The bulldozers are revving their engines.
Emboldened by the June 23 U.S. Supreme Court ruling permitting governments to take private property in the name of higher tax revenue, cities from Connecticut to Missouri to Texas are moving to build shopping centers and hotels where homes now stand.
Fortunately, bulldozers in Arizona may be stopped in their tracks. The Arizona Constitution declares, "Private property shall not be taken for private use." A recent Arizona court ruling affirms that "the constitutional requirement of 'public use' is only satisfied when the public benefits and characteristics of the intended use substantially predominate over the private nature of that use."
Some officials, like Mesa mayor Keno Hawker, have expressed a desire to see private property rights protected. But officials in several other Arizona cities, including Chandler, Tempe, and Phoenix have indicated they intend to move forward with projects that rely on taking private property.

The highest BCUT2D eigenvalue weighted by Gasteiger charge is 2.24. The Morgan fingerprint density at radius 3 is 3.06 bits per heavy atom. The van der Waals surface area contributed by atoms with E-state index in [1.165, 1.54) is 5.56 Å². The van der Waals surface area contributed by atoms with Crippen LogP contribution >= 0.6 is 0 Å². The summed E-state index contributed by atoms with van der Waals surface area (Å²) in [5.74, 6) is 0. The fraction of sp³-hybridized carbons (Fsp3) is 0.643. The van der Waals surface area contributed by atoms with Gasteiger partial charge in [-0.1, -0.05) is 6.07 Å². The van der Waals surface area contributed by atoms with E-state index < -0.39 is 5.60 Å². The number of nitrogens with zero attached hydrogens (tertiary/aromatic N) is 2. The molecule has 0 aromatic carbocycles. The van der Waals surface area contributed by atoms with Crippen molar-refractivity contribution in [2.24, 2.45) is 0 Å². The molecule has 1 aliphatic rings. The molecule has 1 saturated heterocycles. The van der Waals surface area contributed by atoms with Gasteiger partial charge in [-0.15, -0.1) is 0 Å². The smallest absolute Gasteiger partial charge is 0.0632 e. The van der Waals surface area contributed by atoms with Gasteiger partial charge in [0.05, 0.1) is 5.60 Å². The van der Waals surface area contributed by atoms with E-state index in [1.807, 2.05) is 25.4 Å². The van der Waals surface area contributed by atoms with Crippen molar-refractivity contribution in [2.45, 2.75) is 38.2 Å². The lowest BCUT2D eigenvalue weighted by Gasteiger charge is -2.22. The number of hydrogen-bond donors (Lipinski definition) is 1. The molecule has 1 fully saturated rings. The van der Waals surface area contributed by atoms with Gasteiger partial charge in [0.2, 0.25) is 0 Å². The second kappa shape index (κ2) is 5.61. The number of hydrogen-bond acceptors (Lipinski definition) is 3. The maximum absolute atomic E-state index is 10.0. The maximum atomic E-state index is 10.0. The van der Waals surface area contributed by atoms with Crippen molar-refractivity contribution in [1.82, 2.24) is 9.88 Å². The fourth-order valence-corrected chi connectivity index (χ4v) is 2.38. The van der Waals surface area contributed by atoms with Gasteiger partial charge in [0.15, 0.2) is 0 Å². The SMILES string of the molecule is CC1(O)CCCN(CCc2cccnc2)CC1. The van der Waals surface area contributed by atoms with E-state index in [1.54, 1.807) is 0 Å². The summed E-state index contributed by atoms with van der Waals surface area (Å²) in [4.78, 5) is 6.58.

Those cities will come face-to-face with the Institute for Justice, which has successfully defended home and business owners against such takings in the past. As IJ executive director Tim Keller writes, "The institute is in the business of suing bureaucrats who overstep their constitutional bounds."
To get hands-on, check out the Castle Coalition's "Hands Off My Home" campaign.
- Arizona Republic: "Private Property Ruling Stirs Concerns"
-Tim Keller: "Private-property ruling opens door to abuses"
- Wall Street Journal: "Leviathan"
-Castle Coalition: Hands Off My Home